In Decadent’s current production, director Andrew Flynn makes some strong choices that position “The Mai” in some new and interesting ways. Following The Mai and her family, as well as her returned husband Robert, during some key days in 1979 and 1980 at her new home on Owl Lake, Carr’s taut script is stepped in family history, story telling, and the riches of landscape. A landscape Ciaran Bagnall’s lighting and set design sets about subverting. Indeed, Carr’s landscape in which energies and forces seethe beneath the surface becomes non-existent. Instead, energy, like these women, is trapped within a world where nature is twisted into wooden floorboards and towering beams, the world outside awash in cold light beyond the large glass window. Indeed, Bagnall’s evocative use of light, and Carl Kennedy’s brooding music design, hint at the freezing of these undercurrents underneath the unseen landscape these women have become alienated from. Throughout “The Mai” the pull between binary tensions looms large. Family and self, motherhood and independence, the pagan and the Christian, the trapped and the free. The empty chair and music stand become evocative of presences that are more felt in absence, be they departed husbands, old stories and memories, or your own neglected talents and lifeblood. Any of which can bring momentary joy or utter destruction.

If four generations of women, trapped in lives, roles, and stories passed down as an invisible legacy, find blood is thicker than water, it may not be quite thick enough. If most share a desire for romanticised, and often unworthy men who usually go away, some go so far as to resent being mothers and would consign their children to hell for just one more day with the man they love. Indeed, it’s an old story, one often passed from larger than life mothers down to their broken and neglected daughters. From Stella McCusker’s earthy, centenarian Grandma Fraochlán, to Marion O’Dwyer’s uptight, scene stealing Julie. From Derbhle Crotty’s superbly understated The Mai, to Rachel O’Byrne’s near invisible Millie, hovering like a ghost, eavesdropping on memories and thoughts, like a child overhearing conversations they were never intended for hear. Around which Meave Fitzgerald’s Beck, Joan Sheehy’s Agnes, and Lesley Conroy’s Connie both challenge and support the status quo. At the centre of which an impressive Aidan Redmond’s self serving, solitary, stone-in-their-shoe Robert, brings them closer together yet drives them further apart.

With the freezing of these women’s vital energies there’s a coldness and restraint at the heart of this production. One whose volcanic eruption between The Mai and Robert only ever releases dark plumes of smoke, never quite finding the lava. Under Flynn’s direction, Carr’s tale of mad proud women focuses on the manner of their entrapment rather than on that which is entrapped. If this lends itself to less power and visceral immediacy, it also offers a fresh way to look at Carr’s “The Mai.” One which foregrounds the shackles, societal, self imposed, and hereditary, which women are often enslaved by. And from which they crave release. Providing Stockholm Syndrome hasn’t taken too deep a hold.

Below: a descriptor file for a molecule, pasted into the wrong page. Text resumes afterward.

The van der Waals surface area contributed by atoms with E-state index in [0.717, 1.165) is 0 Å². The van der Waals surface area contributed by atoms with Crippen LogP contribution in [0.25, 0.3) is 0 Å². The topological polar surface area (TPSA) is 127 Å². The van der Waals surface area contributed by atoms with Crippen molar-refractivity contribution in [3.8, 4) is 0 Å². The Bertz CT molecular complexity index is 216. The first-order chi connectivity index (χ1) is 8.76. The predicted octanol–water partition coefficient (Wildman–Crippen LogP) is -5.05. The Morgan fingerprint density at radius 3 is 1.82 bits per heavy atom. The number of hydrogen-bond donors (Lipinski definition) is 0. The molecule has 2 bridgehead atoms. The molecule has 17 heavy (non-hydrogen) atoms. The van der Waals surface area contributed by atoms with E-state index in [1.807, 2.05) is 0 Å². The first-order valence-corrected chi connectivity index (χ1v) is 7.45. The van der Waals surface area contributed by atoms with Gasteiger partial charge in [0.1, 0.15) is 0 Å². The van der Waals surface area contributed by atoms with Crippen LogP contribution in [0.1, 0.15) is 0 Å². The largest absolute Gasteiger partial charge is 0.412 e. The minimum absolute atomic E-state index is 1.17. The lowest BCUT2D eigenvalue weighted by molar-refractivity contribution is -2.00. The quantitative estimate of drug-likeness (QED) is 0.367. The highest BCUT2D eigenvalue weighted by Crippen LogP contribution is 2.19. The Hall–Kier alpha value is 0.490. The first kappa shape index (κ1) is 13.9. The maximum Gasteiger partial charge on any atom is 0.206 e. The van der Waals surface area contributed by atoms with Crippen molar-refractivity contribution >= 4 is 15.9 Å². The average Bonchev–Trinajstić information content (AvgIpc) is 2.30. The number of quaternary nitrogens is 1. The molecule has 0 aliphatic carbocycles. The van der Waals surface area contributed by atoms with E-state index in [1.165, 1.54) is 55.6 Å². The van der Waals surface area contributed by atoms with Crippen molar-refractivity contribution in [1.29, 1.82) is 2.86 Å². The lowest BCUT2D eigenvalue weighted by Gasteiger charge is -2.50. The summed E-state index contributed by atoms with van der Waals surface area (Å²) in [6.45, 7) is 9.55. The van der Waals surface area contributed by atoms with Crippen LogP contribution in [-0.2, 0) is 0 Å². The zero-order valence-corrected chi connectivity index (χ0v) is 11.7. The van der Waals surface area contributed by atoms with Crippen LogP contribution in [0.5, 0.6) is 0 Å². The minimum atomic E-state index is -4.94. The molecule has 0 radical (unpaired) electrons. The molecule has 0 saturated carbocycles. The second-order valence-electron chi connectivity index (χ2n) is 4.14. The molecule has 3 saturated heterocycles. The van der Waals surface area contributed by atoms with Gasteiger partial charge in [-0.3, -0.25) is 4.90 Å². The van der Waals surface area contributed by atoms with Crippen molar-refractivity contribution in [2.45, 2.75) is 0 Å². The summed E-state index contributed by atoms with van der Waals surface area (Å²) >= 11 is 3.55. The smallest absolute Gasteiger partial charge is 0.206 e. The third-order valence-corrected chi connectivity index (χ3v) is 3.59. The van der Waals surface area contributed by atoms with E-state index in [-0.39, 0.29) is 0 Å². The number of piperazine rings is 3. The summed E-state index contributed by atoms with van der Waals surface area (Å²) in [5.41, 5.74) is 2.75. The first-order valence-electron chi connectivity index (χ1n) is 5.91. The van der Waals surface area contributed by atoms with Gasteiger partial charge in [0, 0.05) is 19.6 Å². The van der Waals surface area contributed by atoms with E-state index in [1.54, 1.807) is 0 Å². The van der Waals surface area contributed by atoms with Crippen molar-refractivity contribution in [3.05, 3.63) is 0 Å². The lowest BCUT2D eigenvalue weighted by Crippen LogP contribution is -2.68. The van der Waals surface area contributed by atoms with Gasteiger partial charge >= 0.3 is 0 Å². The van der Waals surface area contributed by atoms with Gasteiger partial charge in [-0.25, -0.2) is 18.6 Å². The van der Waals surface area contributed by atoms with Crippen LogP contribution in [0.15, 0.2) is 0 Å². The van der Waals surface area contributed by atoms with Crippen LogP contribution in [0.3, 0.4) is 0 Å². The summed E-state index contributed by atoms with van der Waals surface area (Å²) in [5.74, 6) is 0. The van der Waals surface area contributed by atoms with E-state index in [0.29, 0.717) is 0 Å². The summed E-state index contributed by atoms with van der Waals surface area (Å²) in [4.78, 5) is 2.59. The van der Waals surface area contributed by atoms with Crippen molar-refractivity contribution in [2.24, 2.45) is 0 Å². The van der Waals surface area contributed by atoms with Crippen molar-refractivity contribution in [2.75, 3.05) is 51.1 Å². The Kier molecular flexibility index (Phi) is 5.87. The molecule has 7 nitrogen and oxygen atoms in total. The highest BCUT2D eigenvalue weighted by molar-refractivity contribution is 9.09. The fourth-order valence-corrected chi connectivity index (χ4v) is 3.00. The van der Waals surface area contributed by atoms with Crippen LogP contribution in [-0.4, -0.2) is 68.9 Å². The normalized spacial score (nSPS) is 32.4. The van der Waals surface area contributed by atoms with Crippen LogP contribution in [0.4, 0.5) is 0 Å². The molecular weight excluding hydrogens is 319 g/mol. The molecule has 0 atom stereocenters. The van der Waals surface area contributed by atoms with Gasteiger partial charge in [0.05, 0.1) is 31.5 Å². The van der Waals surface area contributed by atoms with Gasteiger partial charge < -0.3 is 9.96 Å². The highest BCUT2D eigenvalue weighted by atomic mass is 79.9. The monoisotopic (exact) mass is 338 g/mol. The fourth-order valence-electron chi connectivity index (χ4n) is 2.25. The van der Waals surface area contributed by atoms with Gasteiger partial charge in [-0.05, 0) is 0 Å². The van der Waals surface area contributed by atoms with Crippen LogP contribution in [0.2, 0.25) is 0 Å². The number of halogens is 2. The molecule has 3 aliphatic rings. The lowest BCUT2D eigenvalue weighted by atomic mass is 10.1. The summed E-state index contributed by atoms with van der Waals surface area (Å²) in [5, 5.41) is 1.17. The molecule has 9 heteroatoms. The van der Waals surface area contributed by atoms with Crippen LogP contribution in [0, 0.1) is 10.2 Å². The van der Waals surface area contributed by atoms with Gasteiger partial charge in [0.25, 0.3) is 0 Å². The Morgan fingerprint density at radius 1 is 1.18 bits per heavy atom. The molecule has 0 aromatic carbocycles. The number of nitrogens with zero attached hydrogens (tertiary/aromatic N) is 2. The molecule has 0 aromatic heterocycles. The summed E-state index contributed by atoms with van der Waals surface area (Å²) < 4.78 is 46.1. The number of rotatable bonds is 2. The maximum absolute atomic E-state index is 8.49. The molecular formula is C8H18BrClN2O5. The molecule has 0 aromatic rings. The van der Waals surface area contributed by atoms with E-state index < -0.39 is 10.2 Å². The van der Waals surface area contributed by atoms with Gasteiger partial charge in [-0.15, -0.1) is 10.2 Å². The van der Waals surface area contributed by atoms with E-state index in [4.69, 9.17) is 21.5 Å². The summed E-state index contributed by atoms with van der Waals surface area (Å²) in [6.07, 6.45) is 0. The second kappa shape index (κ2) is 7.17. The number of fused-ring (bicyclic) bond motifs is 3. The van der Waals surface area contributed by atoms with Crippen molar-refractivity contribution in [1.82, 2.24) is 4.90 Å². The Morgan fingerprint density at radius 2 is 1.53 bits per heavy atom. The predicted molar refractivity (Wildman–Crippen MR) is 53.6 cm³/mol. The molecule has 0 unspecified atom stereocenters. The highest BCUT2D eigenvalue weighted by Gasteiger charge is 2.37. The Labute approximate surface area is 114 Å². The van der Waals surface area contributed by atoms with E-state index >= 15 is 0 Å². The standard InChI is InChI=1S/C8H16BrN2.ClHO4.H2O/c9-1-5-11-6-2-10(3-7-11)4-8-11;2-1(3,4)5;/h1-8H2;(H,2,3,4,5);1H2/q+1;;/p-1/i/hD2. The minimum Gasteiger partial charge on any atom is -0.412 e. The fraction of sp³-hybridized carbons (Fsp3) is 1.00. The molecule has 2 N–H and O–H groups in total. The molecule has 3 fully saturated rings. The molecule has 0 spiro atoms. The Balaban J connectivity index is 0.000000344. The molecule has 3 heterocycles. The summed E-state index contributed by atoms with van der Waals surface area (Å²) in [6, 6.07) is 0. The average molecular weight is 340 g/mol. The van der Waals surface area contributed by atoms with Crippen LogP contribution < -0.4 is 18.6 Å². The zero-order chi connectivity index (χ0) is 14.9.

“The Mai” by Marina Carr, produced by Decadent, runs at The Civic Tallaght as part of Dublin Theatre Festival 2018 until September 29 before touring.





Review by Sarah Hoover

The Mai demonstrates Marina Carr’s ability to gender-bend mythology and transport it into modernity, revealing the tragic consequences of single-minded passion for four generations of women. Andrew Flynn’s direction in the Decadent production focuses on the relationships between them both as mythology and as everyday women within Irish society, skilfully creating an ensemble performance full of shadows and reflections.

Hundred-year-old Grandma Fraochlán (wild and vulnerable as played by Stella McCusker), illegitimate child of an island woman and mysterious Spanish sailor, loved her nine-fingered fisherman so deeply that she had no love left for their children. Some, like Julie (Marion O’Dwyer), sourly rebelled against impractical entanglement, or disappeared into spinsterhood like Agnes (Joan Sheehy). The daughter she loved deeply, Ellen, died early, leaving Grandma to raise the Mai (Derbhle Crotty) and her sisters Beck (Maeve Fitzgerald) and Connie (Lesley Conroy). At near forty, the Mai is a contemporary version of her grandmother. She uses the greater freedoms for women in her time to build a powerful career and raise a beautiful house (a structural set full of reflections by Ciaran Bagnall) in which to wait for the husband who has discarded her, Robert (Aidan Redmond, whose brooding presence influences the stage even in his absence). The Mai’s daughter Millie (Rachel O’ Byrne) narrates her memory of the house by Owl Lake with both acceptance and rage that are the legacy of her childhood witnessing the Mai’s grief and a reflection of her aunts and great-aunt’s longing for maternal love.

By giving a strong ensemble performance, the Decadent actors balance that rage against compassion for those who feel it and suffer from it. Dark humor, much of it brought by O’Dwyer, Sheehy, and O’Byrne, bubbles uncontrollably through the tragedy. Sadness, wildness, and love move through the gorgeous string-based score by Carl Kennedy as well. Anger and frustration with the Mai notwithstanding, Connie and Beck lament along with their sister in a scene filled with the steady warmth of familial love as well as desperation. Millie, sharing a rare moment of adult honesty with her mother, reaches to the heart of her parents’ relationship: “I can’t think of a reason to go on without him,” the Mai says. “You’ve never tried,” Millie answers, but never leaves her mother’s side.

The play centres on the Mai as mythological goddess/wife, and the scene in which her rage against Robert explodes brings the performance back to this central theme. Costumed by Niamh Lunny in a restrictive, pillar-like dress and the feathered shawl of her mythological counterpart, Crotty deftly combines stillness and tension to show a woman implacably rooted in her place, a mountain gone volcanic. She never gives an inch to Robert, but her own grief drops her to her knees.

At a time when we struggle to understand the forces that keep people in unhappy or even dangerous situations, The Mai offers a kind but unflinching view of shadows from our histories that influence present behaviour. The Mai and her family rage against the reflections of those who, as Millie says, “appear briefly in our lives and leave them forever.”